Gardens in Mauritius

Overview of Gardens in Mauritius

Being a tropical island, Mauritius is never short of any green spaces. It is filled with lush forests, parks and gardens that are easily accessible to the public. We have a great selection of Mauritian Gardens to visit, some having great historical significance and others housing some of the rarest endemic plants. These gardens of Mauritius are the perfect place for any nature-lovers or those who want a break from the island beach life.

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Sir Seewoosagur Ramgoolam Botanical Garden

The Sir Seewoosagur Ramgoolam Botanical Garden, also known as the National Botanical Garden of Mauritius is one of the most visited attractions in Mauritius. Located in the north of the island, in the Pamplemousses region, the Botanical Garden is believed to be one of the oldest gardens in the Southern Hemisphere.

The garden is believed to have been founded by the famous French governor of Mauritius, Mahé de Labourdonnais in the early 1735, where it was initially a vegetable garden. In 1770, Pierre Poivre purchased the estate and devoted much of his time curating and gathering numerous plants.

The garden stretches over endless acres of land and has over 650 varieties of plants, among which are the Baobabs, Palmier Bouteille, Giant water lilies, dozens of medicinal plants and herbs. The garden also houses 85 different varieties of palm trees, brought from all over the world. There are also some animals present in the garden, including numerous birds, tortoises, deer, fish, turtles and bats. You can choose to leisurely stroll the garden at your own pace or opt for an informative guided tour where you can learn about all these plant species as well as several landmarks in the garden.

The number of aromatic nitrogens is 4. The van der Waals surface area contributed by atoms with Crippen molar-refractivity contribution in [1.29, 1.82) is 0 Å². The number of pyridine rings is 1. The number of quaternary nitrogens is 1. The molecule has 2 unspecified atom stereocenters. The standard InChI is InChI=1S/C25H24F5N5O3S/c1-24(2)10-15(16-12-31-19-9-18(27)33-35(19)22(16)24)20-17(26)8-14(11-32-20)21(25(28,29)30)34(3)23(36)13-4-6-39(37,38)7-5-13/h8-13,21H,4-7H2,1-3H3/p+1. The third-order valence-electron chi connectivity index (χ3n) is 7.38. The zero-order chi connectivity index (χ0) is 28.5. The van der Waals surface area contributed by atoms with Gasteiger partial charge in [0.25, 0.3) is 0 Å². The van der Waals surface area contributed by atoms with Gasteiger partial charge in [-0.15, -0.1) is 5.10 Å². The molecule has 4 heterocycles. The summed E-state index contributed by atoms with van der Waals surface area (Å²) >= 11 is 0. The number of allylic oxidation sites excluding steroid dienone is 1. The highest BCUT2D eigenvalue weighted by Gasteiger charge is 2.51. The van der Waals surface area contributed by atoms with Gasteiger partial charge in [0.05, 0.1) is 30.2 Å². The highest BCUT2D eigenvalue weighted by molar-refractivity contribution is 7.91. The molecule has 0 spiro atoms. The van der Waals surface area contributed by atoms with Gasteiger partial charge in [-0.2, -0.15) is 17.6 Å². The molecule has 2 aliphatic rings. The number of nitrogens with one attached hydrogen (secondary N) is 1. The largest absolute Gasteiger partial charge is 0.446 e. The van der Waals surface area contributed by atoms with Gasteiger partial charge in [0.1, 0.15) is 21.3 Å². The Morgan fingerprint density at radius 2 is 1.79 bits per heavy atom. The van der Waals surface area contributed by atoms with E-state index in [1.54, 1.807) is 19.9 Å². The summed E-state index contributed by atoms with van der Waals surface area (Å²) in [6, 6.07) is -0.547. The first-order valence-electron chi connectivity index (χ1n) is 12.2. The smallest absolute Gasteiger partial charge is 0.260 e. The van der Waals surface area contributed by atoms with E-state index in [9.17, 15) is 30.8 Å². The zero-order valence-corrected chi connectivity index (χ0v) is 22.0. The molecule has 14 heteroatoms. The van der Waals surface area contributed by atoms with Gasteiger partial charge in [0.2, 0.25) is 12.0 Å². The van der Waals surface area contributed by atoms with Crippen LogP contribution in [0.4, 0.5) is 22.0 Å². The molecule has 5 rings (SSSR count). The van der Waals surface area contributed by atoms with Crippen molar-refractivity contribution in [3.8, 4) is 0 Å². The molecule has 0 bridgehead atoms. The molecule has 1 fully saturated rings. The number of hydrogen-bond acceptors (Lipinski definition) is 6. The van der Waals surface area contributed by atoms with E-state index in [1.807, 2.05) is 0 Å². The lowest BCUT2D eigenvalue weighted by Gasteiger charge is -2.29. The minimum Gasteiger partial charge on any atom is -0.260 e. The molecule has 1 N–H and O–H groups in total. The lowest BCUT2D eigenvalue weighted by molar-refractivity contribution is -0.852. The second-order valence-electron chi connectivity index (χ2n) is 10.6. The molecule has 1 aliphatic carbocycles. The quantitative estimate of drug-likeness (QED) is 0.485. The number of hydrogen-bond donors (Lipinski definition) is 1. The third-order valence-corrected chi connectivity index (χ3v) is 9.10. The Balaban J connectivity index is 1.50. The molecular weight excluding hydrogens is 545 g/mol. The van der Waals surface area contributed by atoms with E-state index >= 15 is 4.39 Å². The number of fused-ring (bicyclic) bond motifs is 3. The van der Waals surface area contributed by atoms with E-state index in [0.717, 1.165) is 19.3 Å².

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  • Entrance: 8 Euros
  • Operating time: 08h30 – 17h30

Curepipe Botanical Gardens

The second largest botanical garden in Mauritius is the Curepipe Botanic Gardens, found in the town of Curepipe. During the 1980s, the garden had a similar name to the Pamplemousses SSR Botainical Garden in the north of Mauritius, being named Sir Seewoosagur Botanical Garden, after the same political leader.

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The descendants of the first French colonists established the garden in 1870, in order to cultivate a variety of plants in a cooler climate.

The garden is much smaller than the National Botanical Garden, spreading over 27 acres, but still boasts a rich variety of rare endemic plants. A major highlight of the garden is the world’s rarest palm tree, the Hyophorbe amaricaulis, where a single tree only survives in the garden, protected by a fence. There is also a small river and lake in the garden, bordered by palms, making a great place for some downtime.

  • Entrance: Free
  • Operating time: 06h00 – 18h00

Jardins de la Compagnie

Situated in the bustling city of Port Louis, the ‘Jardin de la Compagnie’ (or the Company Garden) is a green haven amongst all the buildings. This garden may be one of the more famous gardens on the island and is visited often by the locals.

It has quite a historical significance, dating back to the 1700s where it was a garden turned cemetery turned garden again.

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There are several monuments of prominent Mauritian figures, which can be found in the garden, such as Brown Sequard- a physiologist & neurologist, Adrien d’Epinay- a lawyer and politician in the early 1800s and ‘Ti Frere’- a famous Mauritian singer. Aside from its history, the park is a common hotspot during lunchtime, where one can find vendors selling street food. The garden has a number of Banyan trees, towering over benches, statues and fountains. It is not recommended to visit the garden at night, as it is a gathering spot for illegal activities.